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“Mr. Beaver, while I know you are a lawyer, I need the kind of advice that Dear Abby or Ann Landers might dispense,” “Laura’s” email began.

“Mike” runs his own mobile computer repair business,” she explained, adding, “he is an excellent tech as well as a very nice guy, and that’s the problem. He doesn’t seem to know when not to be nice. The more I learned about his business these past few months, I am embarrassed by how weak he is when faced with customers who don’t pay their bills on time and make one excuse after another.

“He seems unable to make it clear that payment is due when the job is complete, refuses to send bad accounts to a collection agency and is afraid to take anyone to Small Claims Court. The truth? He is weak, afraid of his own shadow and it makes me sick to see the way customers take advantage of him. Worse yet, Mike is losing my respect, and this scares me because I love him. But I cannot be married to a man who I do not respect,” her email stated, in bold letters.

I could sense the tears which must have fallen to the keyboard when Laura wrote those words.

“We read your column, and I am hoping that you have some ‘prescription,’ some kind of a script he could follow which would make him not appear to be such a willing victim of customers who are just plain users. Finally, as You and the Law is such a great source of common sense advice, are you related to Dear Abbey or Anne Landers? (A smiley was attached)

Getting paid starts before any services are performed or goods delivered

There is a legal and moral responsibility of paying our bills on time, and to insist that we are paid for the work we do for others. When good people are taken advantage of, often they let it happen by tolerating excuses, saying, “No big deal… pay me next month,” when they know it is a big deal, yet allow themselves be walked on.

This sends a message to the morally challenged customer, and, more importantly, to family – a fiancée – about just how strong a person are you? Should I marry someone who lets people walk all over him, what does this say about me?

The seeds of being stiffed are often planted before any work is performed or items sold. Our body language could be yelling, “I’m vulnerable.”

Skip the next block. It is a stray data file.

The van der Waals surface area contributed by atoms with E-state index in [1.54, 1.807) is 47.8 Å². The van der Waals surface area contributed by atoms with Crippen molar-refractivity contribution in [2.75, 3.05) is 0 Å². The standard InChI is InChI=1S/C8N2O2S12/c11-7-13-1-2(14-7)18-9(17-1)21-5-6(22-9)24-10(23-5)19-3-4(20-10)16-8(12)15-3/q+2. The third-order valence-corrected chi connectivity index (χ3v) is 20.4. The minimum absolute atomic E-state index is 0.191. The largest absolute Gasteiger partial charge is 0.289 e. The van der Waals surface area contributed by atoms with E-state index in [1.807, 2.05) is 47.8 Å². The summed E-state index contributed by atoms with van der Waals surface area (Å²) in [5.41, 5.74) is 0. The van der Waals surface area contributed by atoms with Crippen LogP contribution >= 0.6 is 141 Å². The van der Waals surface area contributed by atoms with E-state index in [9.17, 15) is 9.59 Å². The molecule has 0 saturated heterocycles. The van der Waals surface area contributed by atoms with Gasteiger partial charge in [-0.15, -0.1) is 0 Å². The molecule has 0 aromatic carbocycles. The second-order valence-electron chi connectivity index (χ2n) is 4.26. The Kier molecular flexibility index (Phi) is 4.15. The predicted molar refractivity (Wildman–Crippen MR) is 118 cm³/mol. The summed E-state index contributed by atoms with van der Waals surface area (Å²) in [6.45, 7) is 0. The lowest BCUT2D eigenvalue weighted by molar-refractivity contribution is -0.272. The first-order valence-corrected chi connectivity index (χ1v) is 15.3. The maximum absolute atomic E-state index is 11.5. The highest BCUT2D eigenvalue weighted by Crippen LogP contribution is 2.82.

Some years ago we had a gardener client, very much like Mike, who came to our office with a stack of accounts that were more than four years old – $50,000 in past due bills, beyond the statute of limitations. He proudly announced, “I’ve just hired a person to keep on top of the problem.” But the watchdog he hired turned out to be even more of a mouse than our client.

So, we gave him grooming – wear a uniform with your logo – and acting lessons on how to appear competent but not act like the customer’s best friend. We also developed a written contract which every customer signed. Looking like a serious businessman sent the right message, and his bad debt problems ceased.

Our recommendations to help keep those wedding bells ringing

  1. Make the time when payment is due clear to your customer before performing any services. Get a check or other form of payment when the job is completed, or some amount prior to beginning work.
  2. If payment is late, immediately pick up the phone, and find out why you haven’t been paid. Don’t be overly polite. Don’t say, “Sorry to bother you, but…”
  3. Do NOT waste your time with threatening notices, month after month. This only gives the crook more time. Yes, I said crook.
  4. Find a lawyer who will send out a personalized demand letter for a reasonable fee. Remember: your own late notices are being tossed in the trash, and computer printed form letters from collection agencies wind up trashed also, but lawyers scare people.

There are a lot of flakes who go through life late with the rent, the car payment, the child support, and with excuses for everything. Anyone who buys the excuses and gets taken, deserves it. There is a time to stop being a nice guy. Do not be afraid to confront the deadbeat customer. Cut them no slack.

Finally, it’s a real compliment being compared to the advice columnists Ann Landers and Abigail Van Buren (Dear Abby.) Most people do not know they were twins born on July 4, 1918, in Sioux City, Iowa. They lived a few houses down the street from my mother, and the three were friends from elementary school all the way through high school. It is indeed a small world.

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Dennis Beaver practices law in Bakersfield and welcomes comments and questions from readers, which may be faxed to him at (661) 323-7993 and be sure to visit

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